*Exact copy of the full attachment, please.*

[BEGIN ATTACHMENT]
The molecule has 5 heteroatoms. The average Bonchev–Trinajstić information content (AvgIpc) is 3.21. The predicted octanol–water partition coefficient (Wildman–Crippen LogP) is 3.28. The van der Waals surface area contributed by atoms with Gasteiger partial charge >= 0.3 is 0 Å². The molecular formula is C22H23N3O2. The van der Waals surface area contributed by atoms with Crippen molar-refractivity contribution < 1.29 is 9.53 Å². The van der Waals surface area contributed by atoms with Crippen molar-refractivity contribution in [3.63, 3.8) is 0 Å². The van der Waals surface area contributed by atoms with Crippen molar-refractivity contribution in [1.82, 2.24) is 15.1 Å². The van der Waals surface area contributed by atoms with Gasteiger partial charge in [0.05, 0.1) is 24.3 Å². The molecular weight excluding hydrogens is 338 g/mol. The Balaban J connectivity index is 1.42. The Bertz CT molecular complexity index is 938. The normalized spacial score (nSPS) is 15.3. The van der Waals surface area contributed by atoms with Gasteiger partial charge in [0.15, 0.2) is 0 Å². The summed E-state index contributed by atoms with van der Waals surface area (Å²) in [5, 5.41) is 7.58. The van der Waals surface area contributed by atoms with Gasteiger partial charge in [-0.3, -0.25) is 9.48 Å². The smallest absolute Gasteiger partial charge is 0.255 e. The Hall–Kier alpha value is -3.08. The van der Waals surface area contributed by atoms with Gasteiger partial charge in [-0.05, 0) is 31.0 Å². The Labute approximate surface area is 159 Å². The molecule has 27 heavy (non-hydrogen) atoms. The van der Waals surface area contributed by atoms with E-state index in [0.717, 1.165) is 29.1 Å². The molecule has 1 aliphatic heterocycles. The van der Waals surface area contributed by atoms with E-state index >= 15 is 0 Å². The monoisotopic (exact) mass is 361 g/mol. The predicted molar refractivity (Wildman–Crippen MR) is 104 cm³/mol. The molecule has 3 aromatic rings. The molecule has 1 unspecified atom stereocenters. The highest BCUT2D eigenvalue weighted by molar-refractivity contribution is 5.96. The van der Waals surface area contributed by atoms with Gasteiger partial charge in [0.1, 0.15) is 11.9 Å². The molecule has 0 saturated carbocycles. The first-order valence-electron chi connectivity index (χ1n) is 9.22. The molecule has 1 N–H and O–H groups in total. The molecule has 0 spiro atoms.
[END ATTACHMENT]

The molecule has 5 heteroatoms. The average Bonchev–Trinajstić information content (AvgIpc) is 3.21. The predicted octanol–water partition coefficient (Wildman–Crippen LogP) is 3.28. The van der Waals surface area contributed by atoms with Gasteiger partial charge >= 0.3 is 0 Å². The molecular formula is C22H23N3O2. The van der Waals surface area contributed by atoms with Crippen molar-refractivity contribution < 1.29 is 9.53 Å². The van der Waals surface area contributed by atoms with Crippen molar-refractivity contribution in [3.63, 3.8) is 0 Å². The van der Waals surface area contributed by atoms with Crippen molar-refractivity contribution in [1.82, 2.24) is 15.1 Å². The van der Waals surface area contributed by atoms with Gasteiger partial charge in [0.05, 0.1) is 24.3 Å². The molecular weight excluding hydrogens is 338 g/mol. The Balaban J connectivity index is 1.42. The Bertz CT molecular complexity index is 938. The normalized spacial score (nSPS) is 15.3. The van der Waals surface area contributed by atoms with Gasteiger partial charge in [0.15, 0.2) is 0 Å². The summed E-state index contributed by atoms with van der Waals surface area (Å²) in [5, 5.41) is 7.58. The van der Waals surface area contributed by atoms with Gasteiger partial charge in [-0.3, -0.25) is 9.48 Å². The smallest absolute Gasteiger partial charge is 0.255 e. The Hall–Kier alpha value is -3.08. The van der Waals surface area contributed by atoms with Gasteiger partial charge in [-0.05, 0) is 31.0 Å². The Labute approximate surface area is 159 Å². The molecule has 27 heavy (non-hydrogen) atoms. The van der Waals surface area contributed by atoms with E-state index in [0.717, 1.165) is 29.1 Å². The molecule has 1 aliphatic heterocycles. The van der Waals surface area contributed by atoms with E-state index >= 15 is 0 Å². The monoisotopic (exact) mass is 361 g/mol. The predicted molar refractivity (Wildman–Crippen MR) is 104 cm³/mol. The molecule has 3 aromatic rings. The molecule has 1 unspecified atom stereocenters. The highest BCUT2D eigenvalue weighted by molar-refractivity contribution is 5.96. The van der Waals surface area contributed by atoms with Gasteiger partial charge in [0.1, 0.15) is 11.9 Å². The molecule has 0 saturated carbocycles. The first-order valence-electron chi connectivity index (χ1n) is 9.22. The molecule has 1 N–H and O–H groups in total. The molecule has 0 spiro atoms.